On this Father's Day, Oregon has a special new father to congratulate and welcome: OR-7, a lone wolf no longer, now a proud papa.
Millions of people around the world have followed OR-7's saga, as chronicled by his satellite radio collar: how he left his pack in northeast Oregon as a restless 2-year old; how he crossed the high desert to become the first wolf in the Cascades in over 50 years; how he pushed south into California to search for a mate in a state where no wolf had been seen since 1924; how he finally settled down near Crater Lake, apparently resigned to a life of bachelorhood.
It was an epic story, but, really, what were the chances it would have a happy ending?
Then came the incredible news that a female wolf had somehow found her way across untold hundreds of miles to meet OR-7 in his wilderness solitude. She has no radio collar and so we will never know her story, but certainly it was one to match her mate's. And now, biologists have confirmed that the pair has produced a litter of pups, the first in this region in over 70 years.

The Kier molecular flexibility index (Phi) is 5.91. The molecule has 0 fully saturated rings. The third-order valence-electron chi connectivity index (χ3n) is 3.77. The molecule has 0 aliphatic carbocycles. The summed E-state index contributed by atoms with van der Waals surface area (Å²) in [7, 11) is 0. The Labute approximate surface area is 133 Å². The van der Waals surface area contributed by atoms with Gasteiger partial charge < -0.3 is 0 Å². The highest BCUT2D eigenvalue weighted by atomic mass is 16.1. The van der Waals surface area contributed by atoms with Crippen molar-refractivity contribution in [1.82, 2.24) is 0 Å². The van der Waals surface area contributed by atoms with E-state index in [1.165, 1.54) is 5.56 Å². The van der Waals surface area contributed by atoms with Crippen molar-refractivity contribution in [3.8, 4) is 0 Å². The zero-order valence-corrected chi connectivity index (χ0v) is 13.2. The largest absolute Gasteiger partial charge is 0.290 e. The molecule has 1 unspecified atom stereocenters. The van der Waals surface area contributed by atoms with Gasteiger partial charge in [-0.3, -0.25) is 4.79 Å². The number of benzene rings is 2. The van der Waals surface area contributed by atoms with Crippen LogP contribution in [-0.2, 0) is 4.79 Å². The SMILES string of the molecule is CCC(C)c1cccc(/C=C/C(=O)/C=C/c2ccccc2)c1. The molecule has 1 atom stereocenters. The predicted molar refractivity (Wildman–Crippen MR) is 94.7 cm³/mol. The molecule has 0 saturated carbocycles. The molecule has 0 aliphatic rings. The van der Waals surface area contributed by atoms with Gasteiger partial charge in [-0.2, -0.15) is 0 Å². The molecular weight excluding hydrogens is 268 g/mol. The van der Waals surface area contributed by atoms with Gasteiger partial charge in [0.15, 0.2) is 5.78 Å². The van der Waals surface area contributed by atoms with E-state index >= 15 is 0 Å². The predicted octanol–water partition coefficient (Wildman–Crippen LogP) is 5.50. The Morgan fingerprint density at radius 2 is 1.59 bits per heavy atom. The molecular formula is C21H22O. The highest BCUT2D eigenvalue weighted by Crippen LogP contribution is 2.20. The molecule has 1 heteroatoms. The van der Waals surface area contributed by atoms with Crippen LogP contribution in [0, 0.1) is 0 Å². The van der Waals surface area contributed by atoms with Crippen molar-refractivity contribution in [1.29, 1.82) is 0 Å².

The amazing story gives us hope. Hope on a human level that love can triumph over the longest of odds. And hope that wild nature too can find a way, can survive and restore itself if we only give it a chance.
Wolves belong here. They did not simply disappear from Oregon; they were eliminated in a misguided campaign of predator control at a time when the vital ecological role of wolves was not understood.
To become a parent is to take one's place in an unbroken strand of life stretching backward into the depths of time, and — we hope — into a limitless future. Somewhere in the Southern Oregon wilderness, young wolf pups are rolling around in the sunshine, biting each other's ears and waiting for their father and mother to return. Their existence is little short of miraculous, a tribute to the tenacity of Oregon's famous wandering wolf and his extraordinary mate. OR-7: Happy Father's Day!
Pepper Trail is a naturalist and writer. He lives in Ashland.